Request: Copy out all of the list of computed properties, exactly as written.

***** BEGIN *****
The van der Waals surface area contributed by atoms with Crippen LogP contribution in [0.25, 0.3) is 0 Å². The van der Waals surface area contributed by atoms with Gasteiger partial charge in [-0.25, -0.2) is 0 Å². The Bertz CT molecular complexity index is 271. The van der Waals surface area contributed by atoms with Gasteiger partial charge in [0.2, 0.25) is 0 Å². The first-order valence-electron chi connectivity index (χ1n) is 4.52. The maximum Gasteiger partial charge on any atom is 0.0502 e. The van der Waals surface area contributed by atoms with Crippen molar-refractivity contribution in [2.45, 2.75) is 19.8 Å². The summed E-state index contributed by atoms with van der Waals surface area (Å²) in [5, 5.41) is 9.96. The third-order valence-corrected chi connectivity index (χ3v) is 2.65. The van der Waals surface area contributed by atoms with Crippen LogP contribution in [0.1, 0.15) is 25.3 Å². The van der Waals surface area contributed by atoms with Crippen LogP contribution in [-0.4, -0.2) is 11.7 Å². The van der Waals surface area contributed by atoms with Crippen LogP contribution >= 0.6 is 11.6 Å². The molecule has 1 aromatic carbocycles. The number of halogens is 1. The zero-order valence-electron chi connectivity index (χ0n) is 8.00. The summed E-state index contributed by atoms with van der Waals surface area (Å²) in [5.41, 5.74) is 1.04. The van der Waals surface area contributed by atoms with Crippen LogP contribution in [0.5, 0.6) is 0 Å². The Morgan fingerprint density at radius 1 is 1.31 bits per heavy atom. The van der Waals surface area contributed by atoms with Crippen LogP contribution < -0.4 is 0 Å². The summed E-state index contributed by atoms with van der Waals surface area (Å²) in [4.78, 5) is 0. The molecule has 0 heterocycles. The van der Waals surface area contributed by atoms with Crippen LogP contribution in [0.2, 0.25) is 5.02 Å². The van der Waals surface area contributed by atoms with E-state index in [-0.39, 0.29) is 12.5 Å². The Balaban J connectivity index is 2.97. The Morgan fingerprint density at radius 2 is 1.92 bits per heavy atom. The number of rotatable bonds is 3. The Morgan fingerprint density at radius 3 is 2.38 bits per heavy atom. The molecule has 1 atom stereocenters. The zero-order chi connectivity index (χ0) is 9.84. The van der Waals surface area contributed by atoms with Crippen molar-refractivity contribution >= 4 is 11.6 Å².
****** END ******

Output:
The van der Waals surface area contributed by atoms with Crippen LogP contribution in [0.25, 0.3) is 0 Å². The van der Waals surface area contributed by atoms with Gasteiger partial charge in [-0.25, -0.2) is 0 Å². The Bertz CT molecular complexity index is 271. The van der Waals surface area contributed by atoms with Gasteiger partial charge in [0.2, 0.25) is 0 Å². The first-order valence-electron chi connectivity index (χ1n) is 4.52. The maximum Gasteiger partial charge on any atom is 0.0502 e. The van der Waals surface area contributed by atoms with Crippen molar-refractivity contribution in [2.45, 2.75) is 19.8 Å². The summed E-state index contributed by atoms with van der Waals surface area (Å²) in [5, 5.41) is 9.96. The third-order valence-corrected chi connectivity index (χ3v) is 2.65. The van der Waals surface area contributed by atoms with Crippen LogP contribution in [0.1, 0.15) is 25.3 Å². The van der Waals surface area contributed by atoms with Crippen LogP contribution in [-0.4, -0.2) is 11.7 Å². The van der Waals surface area contributed by atoms with Crippen LogP contribution >= 0.6 is 11.6 Å². The molecule has 1 aromatic carbocycles. The number of halogens is 1. The zero-order valence-electron chi connectivity index (χ0n) is 8.00. The summed E-state index contributed by atoms with van der Waals surface area (Å²) in [5.41, 5.74) is 1.04. The van der Waals surface area contributed by atoms with Crippen LogP contribution in [0.5, 0.6) is 0 Å². The Morgan fingerprint density at radius 1 is 1.31 bits per heavy atom. The van der Waals surface area contributed by atoms with Crippen LogP contribution < -0.4 is 0 Å². The summed E-state index contributed by atoms with van der Waals surface area (Å²) in [4.78, 5) is 0. The molecule has 0 heterocycles. The van der Waals surface area contributed by atoms with Crippen LogP contribution in [0.2, 0.25) is 5.02 Å². The van der Waals surface area contributed by atoms with E-state index in [-0.39, 0.29) is 12.5 Å². The Balaban J connectivity index is 2.97. The Morgan fingerprint density at radius 2 is 1.92 bits per heavy atom. The number of rotatable bonds is 3. The Morgan fingerprint density at radius 3 is 2.38 bits per heavy atom. The molecule has 1 atom stereocenters. The zero-order chi connectivity index (χ0) is 9.84. The van der Waals surface area contributed by atoms with Crippen molar-refractivity contribution >= 4 is 11.6 Å².